Rights group says China’s crackdown in Xinjiang is preventing exiled Uighur parents from reuniting with their children.
China’s foreign ministry on Friday announced sanctions against individuals and organisations in the United Kingdom for “maliciously” spreading “lies and disinformation” on the situation in the far western region of Xinjiang where the United Nations says the Chinese government is committing rights abuses against the Uighurs and other minority Muslim groups.
The sanctions target nine people and four entities, banning the affected people and their family members from entering mainland China, Hong Kong and Macau, Chinese citizens and institutions from dealing with them.
“China is firmly determined to safeguard its national sovereignty, security and development interests, and warns the UK side not [to] go further down the wrong path,” the ministry said in a statement. “Otherwise, China will resolutely make reactions.”
Those sanctioned include Tom Tugendhat, an MP for the governing Conservative party who chairs Parliament’s Foreign Affairs Committee, former Conservative party leader Iain Duncan Smith, and prominent human rights lawyer Helena Kennedy, who is an opposition Labour peer in the upper house. The sanctions have immediate effect.
Geoffrey Nice, who prosecuted the former Yugoslavian leader Slobodan Milosevic and is chairing the Uyghur Tribunal – an independent tribunal set up to investigate whether the alleged rights abuses in Xinjiang constitute genocide – was also among the nine.
Nice is also a patron of Hong Kong Watch, a Hong Kong group advocating for the rights and freedoms of the Chinese territory. The group said the sanctions marked the end of the so-called “golden era” of UK-China relations.
“A regime that sanctions UK parliamentarians, barristers, academics and activists for the ‘crime’ of voicing out concern over human rights abuse cannot seriously be considered a partner to the UK or a supporter of the international rules-based order,” Hong Kong Watch said in a statement, noting that another of its patrons, David Alton, was also among the individuals sanctioned.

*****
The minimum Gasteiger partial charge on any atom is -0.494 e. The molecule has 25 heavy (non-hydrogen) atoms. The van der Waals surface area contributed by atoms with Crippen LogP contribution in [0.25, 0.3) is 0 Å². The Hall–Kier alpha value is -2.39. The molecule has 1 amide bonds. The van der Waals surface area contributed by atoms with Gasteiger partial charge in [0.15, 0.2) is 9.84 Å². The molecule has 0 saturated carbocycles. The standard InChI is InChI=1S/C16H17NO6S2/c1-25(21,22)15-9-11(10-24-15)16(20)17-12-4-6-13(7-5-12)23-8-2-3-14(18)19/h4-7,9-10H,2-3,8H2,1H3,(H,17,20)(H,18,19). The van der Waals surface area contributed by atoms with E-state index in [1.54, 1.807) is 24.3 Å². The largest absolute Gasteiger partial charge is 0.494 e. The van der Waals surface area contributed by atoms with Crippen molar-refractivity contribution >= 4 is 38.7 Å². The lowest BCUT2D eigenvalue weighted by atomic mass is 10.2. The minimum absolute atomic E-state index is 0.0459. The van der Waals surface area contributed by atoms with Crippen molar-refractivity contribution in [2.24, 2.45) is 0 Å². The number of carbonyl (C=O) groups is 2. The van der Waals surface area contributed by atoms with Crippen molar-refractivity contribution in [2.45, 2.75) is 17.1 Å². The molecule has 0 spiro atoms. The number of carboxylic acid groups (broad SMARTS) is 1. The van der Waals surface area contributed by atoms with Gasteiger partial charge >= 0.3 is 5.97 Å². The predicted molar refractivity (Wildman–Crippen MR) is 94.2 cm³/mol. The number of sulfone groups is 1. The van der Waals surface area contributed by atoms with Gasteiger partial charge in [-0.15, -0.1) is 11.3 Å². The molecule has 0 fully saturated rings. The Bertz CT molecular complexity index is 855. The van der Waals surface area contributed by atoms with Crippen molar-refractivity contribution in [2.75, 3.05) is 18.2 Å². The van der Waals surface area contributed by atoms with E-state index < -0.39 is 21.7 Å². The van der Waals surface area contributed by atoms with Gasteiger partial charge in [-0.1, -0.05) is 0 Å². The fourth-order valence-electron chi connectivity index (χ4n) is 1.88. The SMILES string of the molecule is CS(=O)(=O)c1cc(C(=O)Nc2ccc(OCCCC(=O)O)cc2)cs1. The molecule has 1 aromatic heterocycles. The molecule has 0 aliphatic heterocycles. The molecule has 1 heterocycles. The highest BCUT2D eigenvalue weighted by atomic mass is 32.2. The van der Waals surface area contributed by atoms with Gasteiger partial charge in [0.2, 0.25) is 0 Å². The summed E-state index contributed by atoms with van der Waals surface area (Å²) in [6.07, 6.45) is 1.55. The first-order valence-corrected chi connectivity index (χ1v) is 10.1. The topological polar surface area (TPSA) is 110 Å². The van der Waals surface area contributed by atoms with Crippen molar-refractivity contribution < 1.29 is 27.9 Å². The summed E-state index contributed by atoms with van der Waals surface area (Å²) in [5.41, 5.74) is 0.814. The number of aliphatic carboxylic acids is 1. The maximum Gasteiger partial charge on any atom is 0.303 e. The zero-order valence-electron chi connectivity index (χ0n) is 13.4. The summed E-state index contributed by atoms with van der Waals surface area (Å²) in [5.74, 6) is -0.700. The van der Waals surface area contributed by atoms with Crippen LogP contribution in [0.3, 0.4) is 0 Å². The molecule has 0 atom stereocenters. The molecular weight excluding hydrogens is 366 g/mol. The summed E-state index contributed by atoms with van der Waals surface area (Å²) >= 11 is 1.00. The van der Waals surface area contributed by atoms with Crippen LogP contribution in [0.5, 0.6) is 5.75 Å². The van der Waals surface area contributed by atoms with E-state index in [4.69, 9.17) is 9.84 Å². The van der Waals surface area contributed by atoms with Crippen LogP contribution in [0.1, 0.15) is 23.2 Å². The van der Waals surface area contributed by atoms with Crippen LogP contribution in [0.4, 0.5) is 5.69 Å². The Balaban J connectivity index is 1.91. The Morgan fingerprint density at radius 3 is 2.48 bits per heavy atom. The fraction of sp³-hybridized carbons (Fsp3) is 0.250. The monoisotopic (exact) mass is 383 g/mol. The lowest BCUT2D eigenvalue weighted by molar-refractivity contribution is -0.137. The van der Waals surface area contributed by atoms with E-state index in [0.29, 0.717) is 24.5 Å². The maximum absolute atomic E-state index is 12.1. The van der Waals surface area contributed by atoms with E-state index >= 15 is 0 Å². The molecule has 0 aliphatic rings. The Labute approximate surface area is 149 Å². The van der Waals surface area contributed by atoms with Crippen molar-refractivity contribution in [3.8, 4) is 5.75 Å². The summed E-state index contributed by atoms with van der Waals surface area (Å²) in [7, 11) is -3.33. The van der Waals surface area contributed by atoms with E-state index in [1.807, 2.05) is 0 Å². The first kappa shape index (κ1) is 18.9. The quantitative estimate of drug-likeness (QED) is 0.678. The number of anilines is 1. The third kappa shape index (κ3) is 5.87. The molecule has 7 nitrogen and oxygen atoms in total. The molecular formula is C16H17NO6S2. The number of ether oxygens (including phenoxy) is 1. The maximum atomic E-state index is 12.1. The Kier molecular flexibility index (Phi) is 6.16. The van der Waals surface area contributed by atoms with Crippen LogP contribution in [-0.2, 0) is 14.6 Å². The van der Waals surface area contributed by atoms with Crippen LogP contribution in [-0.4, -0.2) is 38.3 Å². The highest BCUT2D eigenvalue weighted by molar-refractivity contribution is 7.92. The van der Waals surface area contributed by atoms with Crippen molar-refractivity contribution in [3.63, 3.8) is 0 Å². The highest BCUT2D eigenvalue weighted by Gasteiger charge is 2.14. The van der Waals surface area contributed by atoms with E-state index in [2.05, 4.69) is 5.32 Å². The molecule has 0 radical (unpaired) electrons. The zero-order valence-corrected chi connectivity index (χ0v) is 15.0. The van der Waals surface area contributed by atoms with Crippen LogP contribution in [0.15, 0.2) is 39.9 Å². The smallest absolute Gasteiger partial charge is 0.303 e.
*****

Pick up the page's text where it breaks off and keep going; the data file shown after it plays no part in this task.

The Uyghur Tribunal, which is due to hold its first hearing in May, was one of the four groups targeted by China alongside the China Research Group, Conservative Party Human Rights Commission (CPHRC), and Essex Court Chambers.
In a tweet, the CPHRC said it was “honoured to have been sanctioned by the Chinese Communist Party regime, in recognition of its tireless work documenting the horrific human rights crisis in China.”
On behalf of the @CPHumanRights, we would like to thank the Chinese Communist Party regime for recognising our hard work, especially our latest report.
— Benedict Rogers 羅傑斯 (@benedictrogers) March 25, 2021
UK Prime Minister Boris Johnson on Friday gave strong backing to those sanctioned by China.
“The MPs and other British citizens sanctioned by China today are performing a vital role shining a light on the gross human rights violations being perpetrated against Uighur Muslims,” Johnson tweeted.
“Freedom to speak out in opposition to abuse is fundamental and I stand firmly with them.”
Earlier this week, the UK joined the US, Canada and the EU in imposing asset freezes and travel bans against Chinese government officials, as well as a Xinjiang security body, for “gross human rights violations” against the Uighurs and other minorities.
“Beijing is trying to send the message that they will not stand idly by with measures that they consider unfair from others,” said Al Jazeera’s Katrina Yu, who is in the Chinese capital. “This is very much a symbolic move.”
The United Nations has said approximately one million Uighurs and other mostly Muslim Turkic-speaking residents of the northwestern region have been held in a network of camps that China has described as vocational skills training centres necessary to counter extremism.
Rights groups said the Uighurs have also been subjected to other abuses including mass surveillance, sterilisation and restrictions on religion.